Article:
If you are a frequent traveler, one of the best things you can do for yourself is get a credit card that both rewards your travel purchases and offers perks that make travel less of a hassle. No one has covered the minutiae of credit card benefits more thoroughly than The Points Guy, and I’d recommend perusing his analyses and recommendations before applying for a card.
As you do, there are seven basic attributes to look out for. I’ve laid them out below. Think of this as a checklist to run through as you compare credit cards.
No Foreign Transaction Fees
This one is simple. If you travel outside the country with any frequency, it’s imperative that you find a credit card that doesn’t charge foreign transaction fees. Period.
Most travel-focused credit cards offer bonus points after customers after they sign up and charge a certain amount of money on the card within a specified timeframe. If you don’t spend a ton on your credit card, you might want to get one that only requires $1000 spent in the first 90 days to get 20,000 bonus points (BankAmericard Travel Rewards Credit Card). If you load a lot of purchasing power onto your credit card, spending $4,000 in three months for 100,000 bonus points (Chase Sapphire Reserve card) might make more sense.
Points on Travel Purchases
Any travelers’ credit card worth its salt will offer some kind of extra points on travel purchases. Some cards offer double or triple points on travel purchased with the card. Others offer double or triple points on bookings only with a certain airline or hotel brand. You’ll want the card that offers the extra points on the things you purchase most often.
Among the insurance against travel mishaps that credit cards might offer are car rental, trip delay (the Points Guy has a great primer on this), lost baggage, delayed baggage, and accident (which is a less jarring way of saying “death and dismemberment”).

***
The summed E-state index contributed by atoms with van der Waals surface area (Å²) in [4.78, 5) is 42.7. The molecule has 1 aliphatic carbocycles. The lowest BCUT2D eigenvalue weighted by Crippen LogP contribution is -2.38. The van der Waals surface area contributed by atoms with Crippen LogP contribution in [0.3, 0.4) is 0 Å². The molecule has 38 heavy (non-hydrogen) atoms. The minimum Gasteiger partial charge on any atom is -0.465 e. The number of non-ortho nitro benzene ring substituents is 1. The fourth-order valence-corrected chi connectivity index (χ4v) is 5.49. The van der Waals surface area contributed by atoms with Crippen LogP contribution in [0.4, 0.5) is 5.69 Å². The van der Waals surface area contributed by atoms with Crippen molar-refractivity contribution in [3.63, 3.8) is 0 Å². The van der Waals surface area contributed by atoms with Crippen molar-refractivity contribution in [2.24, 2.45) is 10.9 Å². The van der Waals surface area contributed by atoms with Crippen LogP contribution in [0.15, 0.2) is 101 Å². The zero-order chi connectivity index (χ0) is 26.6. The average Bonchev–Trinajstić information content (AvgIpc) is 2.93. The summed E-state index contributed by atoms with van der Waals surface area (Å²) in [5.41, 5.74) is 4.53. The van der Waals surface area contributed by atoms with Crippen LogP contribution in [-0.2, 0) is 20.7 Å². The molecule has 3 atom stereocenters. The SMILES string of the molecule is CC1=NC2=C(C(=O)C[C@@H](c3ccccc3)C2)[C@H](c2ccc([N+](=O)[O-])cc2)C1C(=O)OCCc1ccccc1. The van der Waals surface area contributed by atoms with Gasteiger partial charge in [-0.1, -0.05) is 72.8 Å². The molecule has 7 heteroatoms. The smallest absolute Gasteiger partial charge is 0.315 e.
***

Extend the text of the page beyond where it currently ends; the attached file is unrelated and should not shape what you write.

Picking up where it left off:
Most credit cards offer car rental insurance. But only a few offer 1) primary car rental insurance for vehicles rented using said credit card, and 2) coverage in foreign countries. Primary car rental insurance means that you can avoid reporting any accident to your personal car insurance company, and that you can (have to, actually) decline the rental company’s Collision Damage Waiver policy.
It’s worth noting here that credit cards do not offer travel medical insurance.
Ratio of Annual Fee to Rewards Accrued
Most credit cards that offer worthwhile travel rewards also come with an annual fee. This is fine—if you play things right, you can absolutely get more out of your credit card than you put into it.
The bottom line is that the annual fee needs to be less than the awards you accrue. My card’s annual fee is $95, for example, but so far in 2016 I’ve accrued the equivalent of $800 to spend on travel (I have the Chase Sapphire Preferred card). I’m feeling great about that tradeoff.
To make this calculation, you need to know three things: The annual fee amount, how much you typically spend on your credit card each month, and how much your points are worth: Here is a good place to start figuring that out.
Redemption Options and Perks
Once you’ve accrued your points, what can you spend them on? Some more detailed questions to ask: Does the card have hotel and airline partners? Do those partners align with your current rewards programs? Can you transfer points to other reward programs? Does the card offer member’s-only access to leisure and entertainment events? Does the card include access to any airport lounges? The answers to these questions will have a lot to do with how pleased you feel with the card.
This one is fading in urgency now that credit cards in the U.S. are widely adopting the chip, but if you travel internationally, you’ll want to be sure your credit card has this new technology. A couple of years ago, I was in Marrakech, where I couldn’t pay for anything with my then-card. I didn’t have the chip, and machines in Morocco had already ceased accommodating the swipe.
This article originally appeared at Flung Magazine. Read more from Flung: